Troops to leave Iraq by December

5,000 U.S.

Combat brigade in Diyala province is finishing withdrawal

November 25, 2007|By Ann M. Simmons | Ann M. Simmons,Los Angeles Times

BAGHDAD -- U.S. military officials said yesterday that overall American troop levels in Iraq will drop by about 5,000 next month when a combat brigade completes its withdrawal from the country.

The U.S. Army's 3rd Brigade, 1st Cavalry, which primarily has been operating in the country's volatile eastern Diyala province, would be the first of five brigades to depart Iraq without being replaced during the next several months, officials confirmed.

The pending departure of the 3rd Brigade was announced earlier this month, but the number of soldiers was reported as 3,000 and the withdrawal was said to be scheduled for January.

"The redeployment without replacement reflects overall improved security within Iraq as well as the improved capability of the Iraqi security forces and the emergence of concerned local citizens," U.S. Navy Rear Adm. Gregory Smith, director of the Multinational Force-Iraq's Communications Division, told reporters at a news conference yesterday.

Earlier this year, the U.S. military announced plans to reduce troop numbers by about 20,000 by July 2008. The current number of soldiers serving in Iraq stands at about 162,000.

Yesterday's report on details of the troop drawdown came a day after 13 people were killed in a bombing at a popular Baghdad pet market, for which U.S. officials blamed Iranian-backed Shiite militants. Iraqi security forces detained four people overnight Friday in connection with the bombing, the officials said.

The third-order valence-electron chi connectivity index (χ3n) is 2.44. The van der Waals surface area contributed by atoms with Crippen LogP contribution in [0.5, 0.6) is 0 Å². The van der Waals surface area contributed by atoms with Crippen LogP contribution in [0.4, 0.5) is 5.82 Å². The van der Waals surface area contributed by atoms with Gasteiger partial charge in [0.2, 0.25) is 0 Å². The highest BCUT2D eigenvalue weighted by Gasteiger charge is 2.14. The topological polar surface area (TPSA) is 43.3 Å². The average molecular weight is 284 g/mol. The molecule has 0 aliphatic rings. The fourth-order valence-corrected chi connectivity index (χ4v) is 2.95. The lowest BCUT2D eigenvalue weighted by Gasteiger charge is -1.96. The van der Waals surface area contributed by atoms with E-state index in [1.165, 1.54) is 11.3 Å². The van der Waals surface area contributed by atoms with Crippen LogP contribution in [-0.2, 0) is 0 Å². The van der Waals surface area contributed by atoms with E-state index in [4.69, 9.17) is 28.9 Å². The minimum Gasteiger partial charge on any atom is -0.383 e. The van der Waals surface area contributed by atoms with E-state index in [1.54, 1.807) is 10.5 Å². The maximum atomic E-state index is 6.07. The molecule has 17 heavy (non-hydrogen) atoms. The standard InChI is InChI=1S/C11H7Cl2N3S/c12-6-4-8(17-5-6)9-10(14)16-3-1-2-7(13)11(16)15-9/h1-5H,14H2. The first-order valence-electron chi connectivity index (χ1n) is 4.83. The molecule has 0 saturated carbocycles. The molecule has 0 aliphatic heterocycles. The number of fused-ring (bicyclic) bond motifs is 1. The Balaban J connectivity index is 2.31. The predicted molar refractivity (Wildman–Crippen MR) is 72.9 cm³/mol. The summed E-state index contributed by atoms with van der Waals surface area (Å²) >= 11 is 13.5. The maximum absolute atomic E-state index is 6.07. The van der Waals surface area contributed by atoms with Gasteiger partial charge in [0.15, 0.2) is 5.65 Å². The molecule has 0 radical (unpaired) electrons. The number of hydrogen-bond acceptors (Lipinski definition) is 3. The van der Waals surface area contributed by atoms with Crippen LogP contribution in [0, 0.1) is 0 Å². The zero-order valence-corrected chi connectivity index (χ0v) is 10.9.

"Based on subsequent confessions, forensics and other intelligence, the bombing was the work of an Iranian-backed special groups' cell operating here in Baghdad," Smith said.

He stressed that he was not suggesting that Iranian officials ordered the bombing.

"What I'm telling you is that the forces that are inside Iraq that have historically received training, funding, equipping and so forth by Iran, is the group responsible for that attack," Smith said.

Smith said the group's purpose was to "make it appear that al-Qaida in Iraq was responsible for the attack" to demonstrate to residents the need for militia groups to continue providing their security. "It's a very twisted intent ... but we accept that to be the motivation."

The military has been heralding figures that show civilian deaths in Baghdad are down 75 percent since June, when the last of an additional 28,500 American troops deployed to Iraq this year arrived. And many Iraqis have expressed hope that the recent drop in violence signals a new period of calm.

The departure from Diyala of the 3rd Brigade, 1st Cavalry following a 15-month tour in Iraq would not mark the end of security operations in the region, U.S. military officials said.

On Tuesday, troops from the Army's 4th Striker Brigade Combat Team, 2nd Infantry Division, located near Baghdad, will begin to deploy to the region and continue to assist Iraqi forces and residents to secure the province, Smith said.

While U.S. officials said that the redeployment would not lessen troop levels in Diyala, it would spread U.S. forces thinner by sending some troops now in Baghdad to the region.

Diyala, a province that borders Iran, had been an al-Qaida in Iraq stronghold and was racked by sectarian violence in the past.

Senior U.S. commanders are watching the changes in Diyala closely to see if security gains achieved during the past six months continue to hold.

Any spike in violence could affect how the planned withdrawals of the four additional U.S. brigades are carried out.

Ann M. Simmons writes for the Los Angeles Times.

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